Advance Review: Creator-Owned Heroes #1

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Creator-Owned Heroes is a magazine that is also a comic book. There are two monthly comics in this jam-packed first issue. First up there is American Muscle by Steve Niles with Kevin Mellon on art and Trigger Girl 6 by Jimmy Palmiotti and Justin Gray with Phil Noto on art. The magazines design and lettering is handled by Bill Tortolini.

First, let’s look at the two comics. American Muscle is a post-apocalyptic tale of Chloe, Gil, and their gang leaving the human safe zone/stronghold to look for paradise on the coast. This story is a pretty solid introduction tale. I really liked the way the panel was laid out introducing us to the gang of 7. The story is pretty straight forward. We find out who these people are, a little about why they are where they are, get told the apocalypse happened (but not how just yet) and then we get the cliffhanger ending. The trip from beginning to end was a great ride. American Muscle has a very promising start and I can’t wait for next month. The art is just as good, you have a great full page panel that shows off the wasteland that has become…well where they were heading to, no spoilers. Plus the last page looks very promising.

Trigger Girl 6 is another great story. You have a sci-fi thriller, action movie type of story. From what we see, a genetically modified assassin is activated and sent off on a mission to take on a plane. The action scenes are great and handled very well by the artist and colorist. The story feels a lot like the pre-credits scene in an action movie. This is how it starts, next month we find out more I’m sure. The art is stunning in the beginning where we get a look at Trigger Girl 6 and then it gets even better with the fight in the air, though it isn’t much of a fight for our main character.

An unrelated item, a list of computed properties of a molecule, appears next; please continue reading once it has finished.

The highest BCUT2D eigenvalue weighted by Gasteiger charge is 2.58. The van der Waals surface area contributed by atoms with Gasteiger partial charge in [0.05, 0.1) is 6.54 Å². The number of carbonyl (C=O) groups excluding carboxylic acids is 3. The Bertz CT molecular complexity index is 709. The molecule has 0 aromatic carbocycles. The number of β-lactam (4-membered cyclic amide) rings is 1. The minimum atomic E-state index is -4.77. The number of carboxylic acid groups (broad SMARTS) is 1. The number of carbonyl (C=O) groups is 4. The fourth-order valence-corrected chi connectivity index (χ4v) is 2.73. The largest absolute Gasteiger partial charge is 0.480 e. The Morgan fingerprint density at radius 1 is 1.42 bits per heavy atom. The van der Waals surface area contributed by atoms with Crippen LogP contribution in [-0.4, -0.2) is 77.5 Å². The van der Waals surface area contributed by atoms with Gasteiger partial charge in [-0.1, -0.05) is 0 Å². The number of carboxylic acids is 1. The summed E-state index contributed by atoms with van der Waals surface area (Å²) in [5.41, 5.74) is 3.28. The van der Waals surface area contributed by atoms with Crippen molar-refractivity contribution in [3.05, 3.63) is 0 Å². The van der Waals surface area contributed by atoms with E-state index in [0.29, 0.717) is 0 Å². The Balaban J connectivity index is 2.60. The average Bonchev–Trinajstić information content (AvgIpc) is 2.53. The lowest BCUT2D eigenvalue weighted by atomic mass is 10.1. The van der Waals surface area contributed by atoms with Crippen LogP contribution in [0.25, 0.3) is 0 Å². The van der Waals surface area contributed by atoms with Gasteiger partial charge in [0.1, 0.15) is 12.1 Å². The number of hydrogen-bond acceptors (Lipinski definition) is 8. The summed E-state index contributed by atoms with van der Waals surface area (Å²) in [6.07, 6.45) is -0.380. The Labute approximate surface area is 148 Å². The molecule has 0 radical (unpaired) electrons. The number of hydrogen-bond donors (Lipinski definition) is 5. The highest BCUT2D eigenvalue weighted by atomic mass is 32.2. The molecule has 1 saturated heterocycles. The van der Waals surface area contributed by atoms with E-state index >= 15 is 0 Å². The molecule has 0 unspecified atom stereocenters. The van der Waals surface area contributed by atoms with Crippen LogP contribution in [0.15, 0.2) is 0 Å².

These two comics would make great issues on their own, but together you really get the bang for your comics buying buck. After the two comics you have your regular magazine type articles, but they aren’t your run of the mill boring articles. You have an introduction to the book and what the overall goal is, and then you have Justin Gray with a brilliant write up on the comics industry. He writes about the lack of creativity that leads to reboots and rehashing of old ideas, but then contrasts that with the freshness creator-owned projects bring to the stage. He claims his ideas are all over the place, but he lays out a connected, good argument and gets some great points across.

There is also an interview with Neil Gaiman which is fantastic, although brief. I’m a Gaiman fan so of course I’ll think it was too brief.

I don’t want to just go through and give you the blow by blow of each article, but I do want to touch on two more sections. Steve Bunche writes a brief history on comics and creator-owned enterprises which is very well done. There is also a cosplay section where the outfit from Trigger Girl 6 is recreated. The interview with the cosplayer is a nice addition. It’s good to know there’s more to a cosplayer than just a pretty face.

Bottom Line: Creator-Owned Heroes is a great magazine. It does feature two fantastic comics, but at its heart it feels like a magazine. The two comics are well worth the $3.99 but to have the articles, interviews, cosplay feature, and con photos, it really make sure you get your money’s worth and then some. For something that costs no more than a single issue of a mainstream comic, this is a must get.  I give this first issue a score of 5/5.

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